Russia creating advanced amphibious ship for ArcticMilitary & Defense June 29, 9:49
Russia may reduce presence on EU energy markets in next 20 yearsBusiness & Economy June 29, 8:48
Top military brass baffled by UK defense chief’s remarks about Russian warshipRussian Politics & Diplomacy June 29, 8:20
FIFA president lauds Confederations Cup semi-final match as incredibleSport June 29, 7:38
Chile edges Portugal with 3-0 penalty shootout win for 2017 FIFA Confederations Cup finalSport June 29, 1:38
Telegram included in register of Internet information distributorsBusiness & Economy June 28, 20:56
Putin points to growing activities of foreign secret services against RussiaRussian Politics & Diplomacy June 28, 20:36
FIFA chief Infantino to attend Chile-Portugal 2017 Confederations Cup semis match in KazanSport June 28, 20:27
Lavrov expects US to refrain from creating pretexts for new attacks on SyriaRussian Politics & Diplomacy June 28, 20:09
MUREK /Hama province/, October 29. /TASS/. With the combined support of Syrian and Russian warplanes, Syria’s government army is pushing terrorist militants back to the borders of northern Idlib province. Government forces’ artillery has been pounding Sukeik, Tamana and Khan-Sheikhun, which small terrorist groups affiliated with Jabhat al-Nusra captured several years ago.
During the less than one hour spent by a group of Russian journalists at the artillery battery under Captain Nasr, his seven 130-millimeter M-46 guns and two GRAD multiple rocket-launchers fired no less than 40 shells and rockets at militant strongholds and command centers 10 kilometers away.
"We took up this position and fortified it several days ago with the aim of forcing militants back towards Idlib province and clear the whole of Hama province," Captain Nasr told visiting frontline reporters. "The ultimate aim is to reach the Turkish border and to force the terrorists out of Syrian territory altogether."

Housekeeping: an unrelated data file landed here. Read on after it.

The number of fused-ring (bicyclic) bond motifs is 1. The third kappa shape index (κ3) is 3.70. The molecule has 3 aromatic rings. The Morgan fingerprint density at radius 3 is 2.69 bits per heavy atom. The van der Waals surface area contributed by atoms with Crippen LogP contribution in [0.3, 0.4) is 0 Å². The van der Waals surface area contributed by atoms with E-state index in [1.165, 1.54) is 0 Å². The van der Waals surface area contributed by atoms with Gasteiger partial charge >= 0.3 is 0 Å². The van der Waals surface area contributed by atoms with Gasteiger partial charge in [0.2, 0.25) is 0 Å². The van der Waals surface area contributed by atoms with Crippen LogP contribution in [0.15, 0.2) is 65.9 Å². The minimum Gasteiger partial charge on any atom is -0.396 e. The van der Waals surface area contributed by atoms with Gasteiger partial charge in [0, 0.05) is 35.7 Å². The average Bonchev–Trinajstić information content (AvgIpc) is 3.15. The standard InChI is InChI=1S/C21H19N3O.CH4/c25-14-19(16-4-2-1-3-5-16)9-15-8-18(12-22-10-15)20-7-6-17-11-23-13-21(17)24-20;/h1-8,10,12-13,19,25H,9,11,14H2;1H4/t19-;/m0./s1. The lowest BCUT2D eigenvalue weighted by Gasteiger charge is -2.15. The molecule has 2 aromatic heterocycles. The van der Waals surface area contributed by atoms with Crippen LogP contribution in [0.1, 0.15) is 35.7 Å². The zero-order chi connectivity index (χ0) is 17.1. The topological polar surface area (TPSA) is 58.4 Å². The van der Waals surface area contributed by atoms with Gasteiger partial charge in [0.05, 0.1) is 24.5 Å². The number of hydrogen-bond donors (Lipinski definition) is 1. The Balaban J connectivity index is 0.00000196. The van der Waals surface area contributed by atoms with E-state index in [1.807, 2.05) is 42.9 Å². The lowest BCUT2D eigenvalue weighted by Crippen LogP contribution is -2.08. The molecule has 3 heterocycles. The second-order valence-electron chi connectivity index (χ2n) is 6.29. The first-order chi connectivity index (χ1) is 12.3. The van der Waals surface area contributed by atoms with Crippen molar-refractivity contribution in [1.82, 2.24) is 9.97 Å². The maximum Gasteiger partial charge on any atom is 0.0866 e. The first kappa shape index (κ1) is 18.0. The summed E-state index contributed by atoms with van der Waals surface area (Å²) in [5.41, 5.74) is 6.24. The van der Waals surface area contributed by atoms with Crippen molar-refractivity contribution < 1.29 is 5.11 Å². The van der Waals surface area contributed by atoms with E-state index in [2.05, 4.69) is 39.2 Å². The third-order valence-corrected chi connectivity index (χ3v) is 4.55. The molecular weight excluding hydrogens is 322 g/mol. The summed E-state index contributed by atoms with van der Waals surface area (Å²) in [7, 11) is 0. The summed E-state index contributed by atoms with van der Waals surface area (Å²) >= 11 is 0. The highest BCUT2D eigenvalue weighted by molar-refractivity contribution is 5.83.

MiG-21 and MiG-23 planes of the Syrian air force fly daily sorties from an air base in Hama to provide air support for the offensive on the ground.
Right behind the gunners’ backs there lie the ruins of Murek, a tiny community that was once a home to 2,000 families, most of them peaceful farmers. There is not a single home left intact. The Imam Ali ben-Abi Taleb mosque is razed to the ground. The streets are littered with concrete fragments and broken glass.
Although Murek’s condition is really deplorable, the militants never cease attempts to recapture this strategic gateway to Hama. Hostilities continue non-stop as terrorists try to identify potential weaknesses in the Syrian defences.
"They look adamant at taking over the city again. The place has changed hands several times of late," says Syrian army private Mazen, who suffered a gunshot wound in the leg last month. "The sniper hit me from that hill over there," Mazen recalls.
Just as hundreds of his fellow soldiers, Mazen is certain that now, with the backing of Russia’s air group, victory in that war is round the corner.
"Thank you, Russia," says he, as several dozen Syrian soldiers around echo him in chorus.